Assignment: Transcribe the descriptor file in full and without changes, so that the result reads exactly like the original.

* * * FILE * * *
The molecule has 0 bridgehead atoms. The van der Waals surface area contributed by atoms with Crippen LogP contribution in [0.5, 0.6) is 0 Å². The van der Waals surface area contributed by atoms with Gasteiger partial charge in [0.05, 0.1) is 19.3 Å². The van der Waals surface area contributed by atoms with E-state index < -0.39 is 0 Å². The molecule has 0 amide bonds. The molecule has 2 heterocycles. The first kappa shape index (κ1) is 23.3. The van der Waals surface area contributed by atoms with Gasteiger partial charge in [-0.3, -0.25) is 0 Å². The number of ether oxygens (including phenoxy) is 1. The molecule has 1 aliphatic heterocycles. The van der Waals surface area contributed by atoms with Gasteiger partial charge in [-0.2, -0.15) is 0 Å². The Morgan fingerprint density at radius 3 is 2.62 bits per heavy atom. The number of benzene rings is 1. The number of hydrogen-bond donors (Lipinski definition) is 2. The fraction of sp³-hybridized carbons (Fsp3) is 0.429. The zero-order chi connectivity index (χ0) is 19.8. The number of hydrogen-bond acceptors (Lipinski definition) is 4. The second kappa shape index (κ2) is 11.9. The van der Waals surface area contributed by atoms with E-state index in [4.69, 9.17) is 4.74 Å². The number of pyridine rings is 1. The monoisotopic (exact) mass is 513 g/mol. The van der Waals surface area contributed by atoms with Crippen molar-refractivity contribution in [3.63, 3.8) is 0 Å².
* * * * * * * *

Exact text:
The molecule has 0 bridgehead atoms. The van der Waals surface area contributed by atoms with Crippen LogP contribution in [0.5, 0.6) is 0 Å². The van der Waals surface area contributed by atoms with Gasteiger partial charge in [0.05, 0.1) is 19.3 Å². The van der Waals surface area contributed by atoms with E-state index < -0.39 is 0 Å². The molecule has 0 amide bonds. The molecule has 2 heterocycles. The first kappa shape index (κ1) is 23.3. The van der Waals surface area contributed by atoms with Gasteiger partial charge in [-0.3, -0.25) is 0 Å². The number of ether oxygens (including phenoxy) is 1. The molecule has 1 aliphatic heterocycles. The van der Waals surface area contributed by atoms with Gasteiger partial charge in [-0.2, -0.15) is 0 Å². The Morgan fingerprint density at radius 3 is 2.62 bits per heavy atom. The number of benzene rings is 1. The number of hydrogen-bond donors (Lipinski definition) is 2. The fraction of sp³-hybridized carbons (Fsp3) is 0.429. The zero-order chi connectivity index (χ0) is 19.8. The number of hydrogen-bond acceptors (Lipinski definition) is 4. The second kappa shape index (κ2) is 11.9. The van der Waals surface area contributed by atoms with E-state index in [4.69, 9.17) is 4.74 Å². The number of pyridine rings is 1. The monoisotopic (exact) mass is 513 g/mol. The van der Waals surface area contributed by atoms with Crippen molar-refractivity contribution in [3.63, 3.8) is 0 Å².